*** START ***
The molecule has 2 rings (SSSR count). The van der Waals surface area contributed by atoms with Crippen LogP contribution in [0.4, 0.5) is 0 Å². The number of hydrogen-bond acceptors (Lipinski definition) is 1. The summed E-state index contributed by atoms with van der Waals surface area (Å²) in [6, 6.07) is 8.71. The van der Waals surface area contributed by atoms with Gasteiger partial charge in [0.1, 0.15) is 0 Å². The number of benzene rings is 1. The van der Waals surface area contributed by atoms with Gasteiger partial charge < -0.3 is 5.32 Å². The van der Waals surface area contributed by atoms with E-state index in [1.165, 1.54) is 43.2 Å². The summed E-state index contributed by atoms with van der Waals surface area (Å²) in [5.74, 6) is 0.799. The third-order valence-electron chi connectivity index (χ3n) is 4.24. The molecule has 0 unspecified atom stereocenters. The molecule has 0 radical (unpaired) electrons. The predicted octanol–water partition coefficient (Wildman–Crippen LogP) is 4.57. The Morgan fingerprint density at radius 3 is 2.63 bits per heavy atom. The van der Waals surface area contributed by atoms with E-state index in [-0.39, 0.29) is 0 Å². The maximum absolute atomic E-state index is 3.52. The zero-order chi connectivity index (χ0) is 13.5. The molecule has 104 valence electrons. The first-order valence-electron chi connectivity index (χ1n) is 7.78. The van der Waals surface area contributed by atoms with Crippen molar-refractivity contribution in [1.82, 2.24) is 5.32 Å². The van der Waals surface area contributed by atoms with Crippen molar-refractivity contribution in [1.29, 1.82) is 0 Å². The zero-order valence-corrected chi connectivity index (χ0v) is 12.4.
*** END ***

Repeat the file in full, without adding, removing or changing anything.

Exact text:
The molecule has 2 rings (SSSR count). The van der Waals surface area contributed by atoms with Crippen LogP contribution in [0.4, 0.5) is 0 Å². The number of hydrogen-bond acceptors (Lipinski definition) is 1. The summed E-state index contributed by atoms with van der Waals surface area (Å²) in [6, 6.07) is 8.71. The van der Waals surface area contributed by atoms with Gasteiger partial charge in [0.1, 0.15) is 0 Å². The number of benzene rings is 1. The van der Waals surface area contributed by atoms with Gasteiger partial charge < -0.3 is 5.32 Å². The van der Waals surface area contributed by atoms with E-state index in [1.165, 1.54) is 43.2 Å². The summed E-state index contributed by atoms with van der Waals surface area (Å²) in [5.74, 6) is 0.799. The third-order valence-electron chi connectivity index (χ3n) is 4.24. The molecule has 0 unspecified atom stereocenters. The molecule has 0 radical (unpaired) electrons. The predicted octanol–water partition coefficient (Wildman–Crippen LogP) is 4.57. The Morgan fingerprint density at radius 3 is 2.63 bits per heavy atom. The van der Waals surface area contributed by atoms with E-state index in [-0.39, 0.29) is 0 Å². The maximum absolute atomic E-state index is 3.52. The zero-order chi connectivity index (χ0) is 13.5. The molecule has 104 valence electrons. The first-order valence-electron chi connectivity index (χ1n) is 7.78. The van der Waals surface area contributed by atoms with Crippen molar-refractivity contribution in [1.82, 2.24) is 5.32 Å². The van der Waals surface area contributed by atoms with Crippen molar-refractivity contribution in [1.29, 1.82) is 0 Å². The zero-order valence-corrected chi connectivity index (χ0v) is 12.4.